Bachelor of Science (B.S.) degree in Clinical Laboratory Science
Do you enjoy biology and chemistry but don’t want to pick just one of the two for your major? Consider earning a Bachelor of Science degree in Clinical Laboratory Science at Marian University.
Why choose clinical laboratory science at Marian?
Our program blends concepts, theories, and coursework from the field of biology and the field of chemistry into one challenging, exciting course of study.
Upon completion of all requirements, you’ll be well-prepared to pursue professional certification as a medical laboratory scientist (MLS). You can choose from employment options in a range of healthcare, forensic, and scientific laboratory settings.
In addition to healthcare, clinical laboratory scientists can pursue careers in pharmaceutical research and development labs as well as food, cosmetic, and consumer-product testing labs and medical product sales and marketing.
Or, if earning a master’s or doctoral degree is your ultimate educational goal, our CLS curriculum will prepare you to apply for admission to graduate programs at top-ranked national research universities.
According to the U.S. Department of Labor’s Bureau of Labor Statistics (BLS) the employment outlook for CLS professionals is strong.
- Employment is expected to grow by 16 percent through 2024, much faster than average compared to other occupations.
- The median annual salary for clinical laboratory scientists was over $61,000, with about ten percent of the highest-paid professionals earning over $85,000, in 2016.
What will you study?
Marian University’s clinical laboratory science degree is offered in a 3 + 1 format.
- For the first three years, you’ll complete a total of 96 credits in general education and basic science coursework.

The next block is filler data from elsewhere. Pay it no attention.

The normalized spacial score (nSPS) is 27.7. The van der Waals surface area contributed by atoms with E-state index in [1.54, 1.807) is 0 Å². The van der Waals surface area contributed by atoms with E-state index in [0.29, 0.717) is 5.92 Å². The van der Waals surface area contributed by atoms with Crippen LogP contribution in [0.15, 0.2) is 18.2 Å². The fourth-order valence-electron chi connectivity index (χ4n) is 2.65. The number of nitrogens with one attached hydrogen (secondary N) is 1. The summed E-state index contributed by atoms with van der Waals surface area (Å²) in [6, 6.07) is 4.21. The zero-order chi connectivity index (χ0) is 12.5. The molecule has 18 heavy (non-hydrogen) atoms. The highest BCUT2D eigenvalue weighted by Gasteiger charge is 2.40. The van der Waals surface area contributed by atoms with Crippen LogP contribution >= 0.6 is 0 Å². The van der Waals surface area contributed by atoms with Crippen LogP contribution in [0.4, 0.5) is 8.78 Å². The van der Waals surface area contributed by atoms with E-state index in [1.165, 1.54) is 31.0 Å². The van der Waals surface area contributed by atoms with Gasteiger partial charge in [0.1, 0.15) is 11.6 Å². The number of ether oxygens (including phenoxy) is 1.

- During your last year, if accepted you’ll complete at least 32 credits of required courses in a 12-month internship.
Specific coursework you’ll complete:
- 21 credits in biology, including BIO 203, 214 (or 340), 225, 226, and 345
- 16 credits in chemistry, including CHE 151, 152 (or the equivalent), 305, and 306
- Three (3) credits in mathematics, including MAT 140 (or higher)
- 32 credits of required 400-level coursework in a 12-month internship.
Sample four-year plan and checklist
During your last year in the program, if accepted you’ll complete a year-long internship at a facility accredited by the American Medical Association (AMA) and approved by Marian University.
- Currently, we have affiliations with Franciscan Health and IU Health Methodist Hospital, both in Indianapolis.
- Note that your acceptance into your preferred hospital internship position depends on many factors including GPA, letters of recommendation, and your interview performance.
When you complete all course and internship requirements, you will have the knowledge and intellectual foundation needed to successfully pursue MLS professional certification through the American Society for Clinical Pathology’s Board of Certification (BOC).
What are my career paths?
Clinical laboratory scientists engage in a number of activities, such as:
- Analyze body fluids like blood, urine, and tissue samples, recording normal or abnormal findings.
- Study blood samples for use in transfusions by identifying the number of cells, cell morphology or blood group, blood type, and compatibility with other blood types.
- Operate sophisticated laboratory equipment including microscopes and cell counters.
- Utilize automated equipment and computerized instruments capable of performing a number of tests simultaneously.
- Log data from medical tests and enter results into patient medical records.
- Discuss results and findings from laboratory tests and procedures with physicians.
- Supervise and train medical laboratory technicians.
As a certified clinical laboratory scientist, you can choose from a variety of specialty areas.
- Blood bank technologists (also called immunohematology technologists) collect blood, classify it by type, and prepare blood and its components for transfusions.
- Clinical chemistry technologists prepare specimens and analyze the chemical and hormonal contents of body fluids.
- Cytotechnologists prepare slides of body cells and examine them under a microscope for abnormalities that may signal pre-cancerous or cancerous growth.
- Immunology technologists examine elements of the human immune system and its response to foreign bodies.
- Microbiology technologists examine and identify bacteria and other microorganisms.
- Molecular biology technologists perform complex protein and nucleic acid tests on cell samples.